Candy Crush Saga
It's a shame that a game spearheading the mumification of games is so egregious in its monetisation, but a more softly-softly approach wouldn't bring in hundreds of thousands a day.
King's Candy Crush Saga uses what many would call "coercive monetisation" with a system that requires a fictional currency to obscure its true monetary value. With a function similar to one-armed bandits, power spenders have been known to drop thousands on Candy Crush.
"You come at the king, you best not miss," the immortal words of The Wire's Omar Little, a phrase befitting Candy Crush Saga and its creator's aggressive and unfounded attempts to thwart not just the competition, but the use of any word featured it its already spectacularly generic title.
Angry Birds Go!
Nobody predicted the dawn of the Angry Birds generation, but that once Mars bar-priced physics puzzler now has its greasy wings in every nook and cranny of popular culture. Walk into any supermarket - the snack and drink aisles are covered with a myriad of tangentially relevant products, all aimed at children.
Beyond the system's expected shortcomings, you'd think a F2P mobile kart racer might take certain precautions so as to avoid exploiting its tiny, mushy-headed users, but you'd be wrong.
The most expensive cost a distressing $50 – half the price they were on release – and are by far the most powerful carts available. Does that sound okay to you?
FIFA's Ultimate Team
A slightly sneaky entry, perhaps, but then so is Ultimate Team. There's something additionally sinister about embedding a free-to-play game within a retail video gaming behemoth.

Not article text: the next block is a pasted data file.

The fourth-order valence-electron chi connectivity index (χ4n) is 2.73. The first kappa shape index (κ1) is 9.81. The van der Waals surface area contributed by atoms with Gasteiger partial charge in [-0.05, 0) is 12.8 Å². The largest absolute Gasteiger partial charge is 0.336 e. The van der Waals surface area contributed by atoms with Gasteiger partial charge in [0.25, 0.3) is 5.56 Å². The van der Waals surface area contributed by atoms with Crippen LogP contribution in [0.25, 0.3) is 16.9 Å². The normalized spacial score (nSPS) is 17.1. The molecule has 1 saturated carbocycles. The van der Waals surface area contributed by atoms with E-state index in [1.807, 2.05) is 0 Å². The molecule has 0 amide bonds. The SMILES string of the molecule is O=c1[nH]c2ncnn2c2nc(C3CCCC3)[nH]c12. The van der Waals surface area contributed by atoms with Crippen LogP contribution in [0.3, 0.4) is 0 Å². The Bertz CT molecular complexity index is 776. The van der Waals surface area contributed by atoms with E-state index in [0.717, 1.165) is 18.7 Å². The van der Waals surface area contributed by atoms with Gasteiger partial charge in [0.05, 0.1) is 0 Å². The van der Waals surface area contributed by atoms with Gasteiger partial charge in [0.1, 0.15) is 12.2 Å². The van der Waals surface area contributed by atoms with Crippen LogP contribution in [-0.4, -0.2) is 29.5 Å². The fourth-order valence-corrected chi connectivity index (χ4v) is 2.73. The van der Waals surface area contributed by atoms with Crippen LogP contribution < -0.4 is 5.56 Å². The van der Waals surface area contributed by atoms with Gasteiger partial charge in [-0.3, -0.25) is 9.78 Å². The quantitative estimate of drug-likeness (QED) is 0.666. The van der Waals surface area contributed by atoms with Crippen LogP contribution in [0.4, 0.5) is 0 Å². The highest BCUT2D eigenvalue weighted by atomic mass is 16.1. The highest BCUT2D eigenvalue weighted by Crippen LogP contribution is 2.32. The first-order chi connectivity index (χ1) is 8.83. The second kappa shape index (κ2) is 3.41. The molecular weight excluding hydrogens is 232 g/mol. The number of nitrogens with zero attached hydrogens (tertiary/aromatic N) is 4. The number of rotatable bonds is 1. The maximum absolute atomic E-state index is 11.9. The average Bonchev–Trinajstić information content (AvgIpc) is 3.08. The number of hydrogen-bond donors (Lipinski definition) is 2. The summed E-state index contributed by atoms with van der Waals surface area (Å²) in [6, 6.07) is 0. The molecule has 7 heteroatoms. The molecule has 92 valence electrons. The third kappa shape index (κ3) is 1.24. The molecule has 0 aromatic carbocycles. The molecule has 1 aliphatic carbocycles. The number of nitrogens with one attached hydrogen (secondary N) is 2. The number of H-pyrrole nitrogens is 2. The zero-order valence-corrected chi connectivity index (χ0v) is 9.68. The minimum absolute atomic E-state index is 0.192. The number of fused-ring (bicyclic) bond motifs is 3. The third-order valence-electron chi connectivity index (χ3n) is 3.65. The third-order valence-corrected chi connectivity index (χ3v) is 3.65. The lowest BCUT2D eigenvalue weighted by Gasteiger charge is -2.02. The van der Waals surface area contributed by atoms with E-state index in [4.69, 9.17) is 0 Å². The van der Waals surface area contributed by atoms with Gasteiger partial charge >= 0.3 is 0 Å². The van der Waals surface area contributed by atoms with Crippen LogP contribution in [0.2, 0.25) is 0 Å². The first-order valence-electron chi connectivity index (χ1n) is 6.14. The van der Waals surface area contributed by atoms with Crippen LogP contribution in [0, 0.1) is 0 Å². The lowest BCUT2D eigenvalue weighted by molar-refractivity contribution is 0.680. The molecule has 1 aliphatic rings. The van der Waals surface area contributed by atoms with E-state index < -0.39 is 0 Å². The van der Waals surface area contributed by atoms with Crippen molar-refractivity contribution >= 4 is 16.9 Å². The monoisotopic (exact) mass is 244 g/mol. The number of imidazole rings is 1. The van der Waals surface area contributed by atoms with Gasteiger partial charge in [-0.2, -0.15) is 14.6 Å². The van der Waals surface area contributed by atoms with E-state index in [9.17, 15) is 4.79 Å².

Unlike Hearthstone, Ultimate Team is all about volume, an economy skewed so any player rated over 85 is near-unattainable for those who refuse to pay, except through phenomenal chance. Enticing card packs are overpriced and only an option for the serial grinder.
When your average match pays out 400-500 coins, and winning a league around 5000, you can forget about Messi. Sustainability is more than possible, but settling for that within a paid game feels nothing short of egregious.
Clash of Clans
Mention F2P to a given group of people and about two-thirds will instinctively recoil with revulsion. Clash of Clans is one reason why. It's precisely what most people think the majority of F2P games are like, and the reason the model is so maligned.
It's the classic case of quite deliberately shrouding game design with frustration, prodding and riling the player into parting with their money. Largely in order to bypass its artificial time barriers; finishing a town hall early to train better troops, to allow for more progression in battles. 'Classic' F2P in a sense, its placement of money before entertainment leaves Clash of Clans so open to criticism.
Chipping out even the most modest-sized room can take real-life days, and at its core a shameless replication of the aforementioned Clash of Clans. Not only do microtransactions sully a good memory, but in this instance counter-intuitive to strategy.
When failure has little to no consequence, what on earth is the point? Attacks are automatically repaired without your say so, with maybe a handful of resources pinched – strategy means nothing if every approach works the same.
Reboot? Check. Nineties nostalgia trip? Check. Misguided attempt at shoehorning classic, timeless game design into time gates and several forms of deliberately obfuscating currency? Check. 2014's Dungeon Keeper has it all and less.
Getting the balance right: a Plants vs Zombies 2 investigation
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